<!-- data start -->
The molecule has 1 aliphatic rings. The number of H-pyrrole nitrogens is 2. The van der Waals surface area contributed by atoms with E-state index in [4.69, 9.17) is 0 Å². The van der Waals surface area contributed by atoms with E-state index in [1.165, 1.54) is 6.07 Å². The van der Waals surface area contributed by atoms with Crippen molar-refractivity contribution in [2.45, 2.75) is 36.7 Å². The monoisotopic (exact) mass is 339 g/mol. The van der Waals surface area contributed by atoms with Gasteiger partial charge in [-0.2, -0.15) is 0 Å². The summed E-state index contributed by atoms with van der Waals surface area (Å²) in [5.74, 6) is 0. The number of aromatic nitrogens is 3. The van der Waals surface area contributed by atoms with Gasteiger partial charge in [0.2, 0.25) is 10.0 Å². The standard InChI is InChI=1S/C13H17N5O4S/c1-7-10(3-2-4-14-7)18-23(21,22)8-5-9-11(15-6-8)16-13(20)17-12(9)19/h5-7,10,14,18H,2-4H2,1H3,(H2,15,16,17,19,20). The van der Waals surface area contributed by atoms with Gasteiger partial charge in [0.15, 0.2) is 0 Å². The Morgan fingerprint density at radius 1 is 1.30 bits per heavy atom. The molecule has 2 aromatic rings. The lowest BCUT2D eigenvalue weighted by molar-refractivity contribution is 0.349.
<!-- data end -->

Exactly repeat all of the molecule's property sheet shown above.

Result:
The molecule has 1 aliphatic rings. The number of H-pyrrole nitrogens is 2. The van der Waals surface area contributed by atoms with E-state index in [4.69, 9.17) is 0 Å². The van der Waals surface area contributed by atoms with E-state index in [1.165, 1.54) is 6.07 Å². The van der Waals surface area contributed by atoms with Crippen molar-refractivity contribution in [2.45, 2.75) is 36.7 Å². The monoisotopic (exact) mass is 339 g/mol. The van der Waals surface area contributed by atoms with Gasteiger partial charge in [-0.2, -0.15) is 0 Å². The summed E-state index contributed by atoms with van der Waals surface area (Å²) in [5.74, 6) is 0. The number of aromatic nitrogens is 3. The van der Waals surface area contributed by atoms with Gasteiger partial charge in [0.2, 0.25) is 10.0 Å². The standard InChI is InChI=1S/C13H17N5O4S/c1-7-10(3-2-4-14-7)18-23(21,22)8-5-9-11(15-6-8)16-13(20)17-12(9)19/h5-7,10,14,18H,2-4H2,1H3,(H2,15,16,17,19,20). The van der Waals surface area contributed by atoms with Gasteiger partial charge in [0.15, 0.2) is 0 Å². The Morgan fingerprint density at radius 1 is 1.30 bits per heavy atom. The molecule has 2 aromatic rings. The lowest BCUT2D eigenvalue weighted by molar-refractivity contribution is 0.349.